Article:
So, what should you think about before you buy an investment property? Like most investments, several variables are at play. The investment property game is much different from sinking money in stocks. The stock market’s return may be in the mid-single digits annually, but if you run into a tenant who doesn’t want to fork over their rent, your returns will be zero. However, with greater risk comes greater rewards.
To give you some idea, consider this: The Dow Jones average return is 8.70 percent, measured by the SPDR Dow Jones Industrial ETF (DIA), from its January 1998 inception through March 2022. The S&P 500’s average annual returns over the past decade have measured 14.7 percent (as of May 2022).
By comparison, single-family rental yields sat at about seven percent for the first quarter of 2022. This measurement was taken from 212 counties in the U.S. on an average three-bedroom home. This number is expected to decline, especially in areas with lower yields.
It may seem discouraging but remember that in the case of the stock market, you have zero control over the ebb and flow of your investment. When you own a rental property, even minor improvements like new doors on the kitchen cabinets or some basic landscaping can improve the quality of your tenant pool, allowing you to charge more for monthly rent.
You run the show, so do the work to ensure your property looks its best. Investment properties are the right choice for the person looking to have more control over the return on investment (ROI), but you must be proactive.
Ultimately, your most important question regarding ROI pertains to your tenants. Doing your due diligence will hopefully ensure success in securing responsible renters. In addition, credit checks and employment confirmations are worth seeking out.
Let’s say you’re dying to dip your toe into the investment market, but you’re struggling to afford your own home on your own, let alone a second property. You can use the tried-and-true option of living in one unit or room and renting out the remainder. This can potentially mean a smaller down payment, lower mortgage interest rates, and the ability to take advantage of tax rebates and credits.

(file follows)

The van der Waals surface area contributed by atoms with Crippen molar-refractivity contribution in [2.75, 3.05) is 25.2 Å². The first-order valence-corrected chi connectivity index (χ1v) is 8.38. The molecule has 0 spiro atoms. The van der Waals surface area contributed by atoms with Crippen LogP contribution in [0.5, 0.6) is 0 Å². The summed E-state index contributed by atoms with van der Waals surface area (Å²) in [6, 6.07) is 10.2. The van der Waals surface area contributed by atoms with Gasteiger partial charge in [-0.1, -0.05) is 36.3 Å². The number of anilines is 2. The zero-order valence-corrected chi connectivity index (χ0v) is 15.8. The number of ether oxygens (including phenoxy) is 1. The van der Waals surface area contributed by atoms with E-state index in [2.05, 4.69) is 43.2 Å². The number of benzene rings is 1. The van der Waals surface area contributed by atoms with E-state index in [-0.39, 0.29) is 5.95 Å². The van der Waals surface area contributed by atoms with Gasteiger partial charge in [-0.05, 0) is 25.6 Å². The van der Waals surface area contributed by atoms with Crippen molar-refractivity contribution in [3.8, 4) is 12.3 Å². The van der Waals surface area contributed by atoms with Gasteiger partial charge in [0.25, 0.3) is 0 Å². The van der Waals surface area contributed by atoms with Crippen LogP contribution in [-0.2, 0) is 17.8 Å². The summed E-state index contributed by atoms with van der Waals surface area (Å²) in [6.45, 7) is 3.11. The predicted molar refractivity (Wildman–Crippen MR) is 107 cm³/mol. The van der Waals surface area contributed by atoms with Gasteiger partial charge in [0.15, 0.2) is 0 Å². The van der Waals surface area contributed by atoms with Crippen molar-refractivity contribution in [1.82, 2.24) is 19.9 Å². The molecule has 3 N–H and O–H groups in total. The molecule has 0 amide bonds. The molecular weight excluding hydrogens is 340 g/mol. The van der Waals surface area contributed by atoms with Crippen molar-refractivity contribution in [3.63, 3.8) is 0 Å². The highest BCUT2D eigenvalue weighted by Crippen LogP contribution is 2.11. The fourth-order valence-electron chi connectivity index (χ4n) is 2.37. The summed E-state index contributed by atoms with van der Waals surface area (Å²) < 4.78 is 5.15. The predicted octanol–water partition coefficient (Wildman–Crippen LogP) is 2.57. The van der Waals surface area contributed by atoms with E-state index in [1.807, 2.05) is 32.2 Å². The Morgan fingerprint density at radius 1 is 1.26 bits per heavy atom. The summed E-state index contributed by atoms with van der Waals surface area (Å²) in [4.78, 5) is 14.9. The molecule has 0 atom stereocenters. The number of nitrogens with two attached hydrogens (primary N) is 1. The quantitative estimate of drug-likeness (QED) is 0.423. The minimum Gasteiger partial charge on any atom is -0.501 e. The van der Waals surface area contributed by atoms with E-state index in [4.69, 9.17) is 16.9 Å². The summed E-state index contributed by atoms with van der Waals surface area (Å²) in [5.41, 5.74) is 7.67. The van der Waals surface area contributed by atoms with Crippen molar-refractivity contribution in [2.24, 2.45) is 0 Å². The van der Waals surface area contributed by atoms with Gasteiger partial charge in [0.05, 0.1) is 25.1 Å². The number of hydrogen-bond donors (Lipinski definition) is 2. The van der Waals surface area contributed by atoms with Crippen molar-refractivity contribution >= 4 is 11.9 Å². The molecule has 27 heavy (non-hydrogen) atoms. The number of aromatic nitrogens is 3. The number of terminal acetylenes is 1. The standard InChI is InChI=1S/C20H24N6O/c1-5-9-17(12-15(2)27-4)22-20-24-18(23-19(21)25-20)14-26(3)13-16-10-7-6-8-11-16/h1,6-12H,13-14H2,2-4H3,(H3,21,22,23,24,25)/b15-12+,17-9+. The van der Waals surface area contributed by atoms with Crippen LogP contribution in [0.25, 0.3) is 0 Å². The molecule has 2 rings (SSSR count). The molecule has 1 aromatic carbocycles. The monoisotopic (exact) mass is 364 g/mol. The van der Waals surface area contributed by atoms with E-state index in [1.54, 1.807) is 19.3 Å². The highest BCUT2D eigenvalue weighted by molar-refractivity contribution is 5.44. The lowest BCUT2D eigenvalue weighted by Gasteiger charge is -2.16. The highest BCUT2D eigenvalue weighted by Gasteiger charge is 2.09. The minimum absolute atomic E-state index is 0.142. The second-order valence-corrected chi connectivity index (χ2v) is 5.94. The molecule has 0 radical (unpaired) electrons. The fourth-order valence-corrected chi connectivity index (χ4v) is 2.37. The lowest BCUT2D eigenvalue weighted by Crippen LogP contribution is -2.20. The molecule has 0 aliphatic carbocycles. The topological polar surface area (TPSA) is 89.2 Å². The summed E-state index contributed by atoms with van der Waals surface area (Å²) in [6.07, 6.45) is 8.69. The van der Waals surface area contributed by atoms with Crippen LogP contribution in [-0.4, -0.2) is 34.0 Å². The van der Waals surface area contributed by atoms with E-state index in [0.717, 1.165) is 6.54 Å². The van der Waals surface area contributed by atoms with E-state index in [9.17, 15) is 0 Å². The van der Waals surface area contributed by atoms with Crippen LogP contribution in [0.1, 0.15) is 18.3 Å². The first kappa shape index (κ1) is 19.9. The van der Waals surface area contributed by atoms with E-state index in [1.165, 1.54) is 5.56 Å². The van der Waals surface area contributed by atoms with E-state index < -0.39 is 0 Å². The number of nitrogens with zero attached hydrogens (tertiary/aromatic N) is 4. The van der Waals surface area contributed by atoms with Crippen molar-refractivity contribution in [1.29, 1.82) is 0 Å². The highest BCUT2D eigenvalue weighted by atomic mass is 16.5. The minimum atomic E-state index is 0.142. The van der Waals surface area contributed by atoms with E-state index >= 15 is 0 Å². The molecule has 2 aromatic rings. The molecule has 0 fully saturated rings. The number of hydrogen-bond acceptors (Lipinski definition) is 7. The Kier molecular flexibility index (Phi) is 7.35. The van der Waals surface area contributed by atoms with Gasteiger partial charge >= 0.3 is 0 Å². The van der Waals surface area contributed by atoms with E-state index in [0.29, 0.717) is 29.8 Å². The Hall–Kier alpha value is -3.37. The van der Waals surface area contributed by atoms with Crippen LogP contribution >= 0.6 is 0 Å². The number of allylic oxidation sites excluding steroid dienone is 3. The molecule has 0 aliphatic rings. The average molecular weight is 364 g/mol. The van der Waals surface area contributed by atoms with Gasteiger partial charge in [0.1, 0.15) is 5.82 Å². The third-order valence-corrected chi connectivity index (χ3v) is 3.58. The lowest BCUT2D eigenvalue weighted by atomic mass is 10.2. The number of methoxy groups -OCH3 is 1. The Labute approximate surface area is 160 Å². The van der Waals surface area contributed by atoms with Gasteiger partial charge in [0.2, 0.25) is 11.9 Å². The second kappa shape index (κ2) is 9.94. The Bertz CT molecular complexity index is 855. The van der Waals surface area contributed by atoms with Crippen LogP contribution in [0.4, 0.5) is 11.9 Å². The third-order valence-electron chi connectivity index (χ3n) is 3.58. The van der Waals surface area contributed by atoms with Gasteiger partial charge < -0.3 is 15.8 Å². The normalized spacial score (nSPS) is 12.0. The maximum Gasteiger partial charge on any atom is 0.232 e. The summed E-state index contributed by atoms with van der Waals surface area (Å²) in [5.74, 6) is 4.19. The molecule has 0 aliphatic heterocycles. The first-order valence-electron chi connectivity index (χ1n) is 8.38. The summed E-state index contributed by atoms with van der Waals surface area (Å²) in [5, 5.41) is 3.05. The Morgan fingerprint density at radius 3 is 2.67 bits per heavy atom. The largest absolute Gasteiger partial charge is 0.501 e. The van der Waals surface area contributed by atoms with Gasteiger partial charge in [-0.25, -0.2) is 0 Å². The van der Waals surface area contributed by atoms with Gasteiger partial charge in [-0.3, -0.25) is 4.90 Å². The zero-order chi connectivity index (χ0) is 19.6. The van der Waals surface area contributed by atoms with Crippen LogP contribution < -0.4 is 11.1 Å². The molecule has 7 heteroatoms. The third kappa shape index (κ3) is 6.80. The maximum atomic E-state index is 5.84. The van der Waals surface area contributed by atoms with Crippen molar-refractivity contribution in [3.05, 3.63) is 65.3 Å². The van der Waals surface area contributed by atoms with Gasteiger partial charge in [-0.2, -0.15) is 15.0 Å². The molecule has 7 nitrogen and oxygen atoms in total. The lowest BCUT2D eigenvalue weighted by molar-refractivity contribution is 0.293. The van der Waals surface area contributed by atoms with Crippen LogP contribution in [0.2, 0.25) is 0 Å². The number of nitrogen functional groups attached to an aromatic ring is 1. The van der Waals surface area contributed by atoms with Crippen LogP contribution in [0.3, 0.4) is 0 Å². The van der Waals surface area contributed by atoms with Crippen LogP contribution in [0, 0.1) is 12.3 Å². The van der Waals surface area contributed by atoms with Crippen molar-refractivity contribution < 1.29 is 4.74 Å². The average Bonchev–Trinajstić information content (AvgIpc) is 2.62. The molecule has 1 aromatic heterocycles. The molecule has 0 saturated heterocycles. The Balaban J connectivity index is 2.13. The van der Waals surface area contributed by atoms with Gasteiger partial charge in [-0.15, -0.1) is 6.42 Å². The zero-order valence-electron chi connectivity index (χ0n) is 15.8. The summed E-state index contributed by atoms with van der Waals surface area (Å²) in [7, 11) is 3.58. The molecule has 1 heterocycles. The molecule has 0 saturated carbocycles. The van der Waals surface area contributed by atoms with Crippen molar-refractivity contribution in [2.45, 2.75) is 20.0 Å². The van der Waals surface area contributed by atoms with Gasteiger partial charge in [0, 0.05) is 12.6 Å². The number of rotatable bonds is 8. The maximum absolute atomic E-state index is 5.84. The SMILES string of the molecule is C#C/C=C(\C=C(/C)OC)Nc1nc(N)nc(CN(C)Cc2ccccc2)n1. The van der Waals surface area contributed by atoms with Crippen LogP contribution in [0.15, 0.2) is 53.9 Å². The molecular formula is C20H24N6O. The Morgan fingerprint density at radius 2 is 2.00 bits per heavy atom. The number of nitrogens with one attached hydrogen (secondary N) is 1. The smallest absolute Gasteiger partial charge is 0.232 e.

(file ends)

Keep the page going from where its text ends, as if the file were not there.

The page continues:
How to get a mortgage for an investment property
You will have to secure a mortgage if you don’t plan to pay for your rental property in cash. You cannot use a government-backed loan to buy a rental property. Instead, you’ll need to meet your lender’s requirements for a conventional investment property loan. These loans can be more challenging to qualify for, especially if you’ve never managed a rental property before. However, if you’re going the route of owner-occupied, you will generally have an easier time landing that mortgage because the terms and requirements lean further in the borrower’s favor. Be prepared for the variable of interest rates. They’re going to adjust according to the market and your financial profile.
Generally, interest rates on a mortgage on your first home will be significantly more favorable when compared to a rental property.Again, there is a considerable risk for the lender due to the higher risk of foreclosure and default, so be prepared for the bank to consider these factors. Expect an increased interest rate of anywhere between one to three percent on a rental property purchase.Regarding proof of income, lenders expect to see more from borrowers applying for an investment property mortgage. But, again, this is due to the risk involved.
Generally, the underwriter will want to see at least two years of income in the form of W-2s and tax returns. You’ll also need at least six months of liquid reserves on hand. These reserves can come in the form of cash or assets that can be quickly converted.Use a loan-to-value calculator to determine your likelihood of securing the mortgage. LTVs have a significant impact on the mortgages of investment properties. The lower the LTV, the better your chance of securing the mortgage. You can get to as high as 80 percent, but it will cost you in the long run.